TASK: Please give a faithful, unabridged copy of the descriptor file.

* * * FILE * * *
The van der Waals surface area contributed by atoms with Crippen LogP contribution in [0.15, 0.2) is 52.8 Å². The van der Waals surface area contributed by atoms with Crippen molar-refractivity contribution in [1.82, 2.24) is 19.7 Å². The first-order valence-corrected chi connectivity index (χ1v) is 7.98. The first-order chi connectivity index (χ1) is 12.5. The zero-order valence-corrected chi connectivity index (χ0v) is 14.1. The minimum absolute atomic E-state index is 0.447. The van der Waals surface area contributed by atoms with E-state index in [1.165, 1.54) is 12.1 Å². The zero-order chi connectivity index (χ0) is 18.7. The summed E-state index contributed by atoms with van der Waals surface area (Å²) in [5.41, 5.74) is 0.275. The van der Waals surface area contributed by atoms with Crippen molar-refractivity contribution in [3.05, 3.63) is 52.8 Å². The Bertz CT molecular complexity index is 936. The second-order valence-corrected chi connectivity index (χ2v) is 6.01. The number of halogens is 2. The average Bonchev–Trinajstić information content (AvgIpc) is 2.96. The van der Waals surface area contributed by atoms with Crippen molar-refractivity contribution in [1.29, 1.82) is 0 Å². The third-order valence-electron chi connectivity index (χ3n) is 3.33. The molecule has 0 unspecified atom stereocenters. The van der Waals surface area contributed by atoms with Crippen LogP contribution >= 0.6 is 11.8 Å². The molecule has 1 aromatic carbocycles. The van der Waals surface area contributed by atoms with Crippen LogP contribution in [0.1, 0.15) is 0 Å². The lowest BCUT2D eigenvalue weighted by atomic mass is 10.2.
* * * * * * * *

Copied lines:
The van der Waals surface area contributed by atoms with Crippen LogP contribution in [0.15, 0.2) is 52.8 Å². The van der Waals surface area contributed by atoms with Crippen molar-refractivity contribution in [1.82, 2.24) is 19.7 Å². The first-order valence-corrected chi connectivity index (χ1v) is 7.98. The first-order chi connectivity index (χ1) is 12.5. The zero-order valence-corrected chi connectivity index (χ0v) is 14.1. The minimum absolute atomic E-state index is 0.447. The van der Waals surface area contributed by atoms with E-state index in [1.165, 1.54) is 12.1 Å². The zero-order chi connectivity index (χ0) is 18.7. The summed E-state index contributed by atoms with van der Waals surface area (Å²) in [5.41, 5.74) is 0.275. The van der Waals surface area contributed by atoms with Crippen molar-refractivity contribution in [3.05, 3.63) is 52.8 Å². The Bertz CT molecular complexity index is 936. The second-order valence-corrected chi connectivity index (χ2v) is 6.01. The number of halogens is 2. The average Bonchev–Trinajstić information content (AvgIpc) is 2.96. The van der Waals surface area contributed by atoms with Crippen molar-refractivity contribution in [1.29, 1.82) is 0 Å². The third-order valence-electron chi connectivity index (χ3n) is 3.33. The molecule has 0 unspecified atom stereocenters. The van der Waals surface area contributed by atoms with Crippen LogP contribution >= 0.6 is 11.8 Å². The molecule has 1 aromatic carbocycles. The van der Waals surface area contributed by atoms with Crippen LogP contribution in [0.1, 0.15) is 0 Å². The lowest BCUT2D eigenvalue weighted by atomic mass is 10.2.